Swiggy, one of India’s largest food delivery services, says it plans to cut about 1,000 jobs as the COVID-19 pandemic continues to wreck havoc on the global economy, according to Indian news outlet Entrackr. The layoffs are set to happen next month and will mostly impact the company’s ghost kitchen division.
The announcement comes just weeks after Swiggy announced a $43 million fundraise as part of an ongoing Series I round. The company is currently valued at $1.42 billion.
But unicorn status is no match for a pandemic, which has put India’s population of 1.3 billion on lockdown and gravely impacted businesses. Swiggy as well as its chief rival Zomato have both seen a drop in the number of daily orders they fulfill. Some cities in India — namely Telangana — have outright banned food delivery for the time in order to prevent further spread of the coronavirus. Entracker also noted that the Indian government is advising ghost kitchens to operate with half their workforce.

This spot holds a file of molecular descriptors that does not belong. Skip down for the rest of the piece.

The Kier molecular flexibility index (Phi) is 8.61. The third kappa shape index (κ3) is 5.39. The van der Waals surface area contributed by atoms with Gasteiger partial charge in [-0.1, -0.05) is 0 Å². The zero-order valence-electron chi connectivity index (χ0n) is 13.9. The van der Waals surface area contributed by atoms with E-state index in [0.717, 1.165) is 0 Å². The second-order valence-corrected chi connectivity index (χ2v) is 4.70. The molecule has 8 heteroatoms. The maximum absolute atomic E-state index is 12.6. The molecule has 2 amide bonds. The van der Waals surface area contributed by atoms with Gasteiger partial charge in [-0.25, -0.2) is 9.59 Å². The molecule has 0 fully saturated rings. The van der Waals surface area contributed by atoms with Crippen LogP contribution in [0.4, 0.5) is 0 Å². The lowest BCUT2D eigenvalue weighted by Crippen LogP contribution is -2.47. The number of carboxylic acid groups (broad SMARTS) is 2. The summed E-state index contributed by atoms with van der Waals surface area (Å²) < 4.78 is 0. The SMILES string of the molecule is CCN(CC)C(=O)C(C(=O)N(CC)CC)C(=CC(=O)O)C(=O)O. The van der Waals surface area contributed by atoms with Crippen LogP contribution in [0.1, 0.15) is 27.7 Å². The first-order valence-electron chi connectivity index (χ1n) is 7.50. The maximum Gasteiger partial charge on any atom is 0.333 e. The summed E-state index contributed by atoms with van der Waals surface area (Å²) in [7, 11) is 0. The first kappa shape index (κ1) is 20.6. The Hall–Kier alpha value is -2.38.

A Swiggy spokesperson said measures to deal with all these factors include renegotiating contracts with landlords, relocating some kitchens, and shutting down others. “As the lockdown gets further extended, we are evaluating various means to stay nimble and focused on growth and profitability across our kitchens.”
Delivery services, restaurant tech companies, and restaurants themselves are all feeling the economic strain imposed by country-wide lockdowns, and layoffs are becoming more commonplace each week. In the last week alone, Yelp laid off 1,000 staff and furloughed others, Sweetgreen cut 10 percent of its HQ staff, and restaurants left and right have laid off or furloughed employees as dining rooms remain closed all over the world.
You would think ghost kitchens, which cater specifically to off-premises orders, would be a booming business right now. But Swiggy’s layoffs also underscore an important point: that ghost kitchens are superfluous to operations unless you have the customer demand to justify them. At last check, Swiggy had ghost kitchens in 14 cities across India.
The company is currently in the process of shutting down around half its ghost kitchens. Meanwhile, the company expects more layoffs — possibly up to 40 percent of staff — in this division to follow in the future.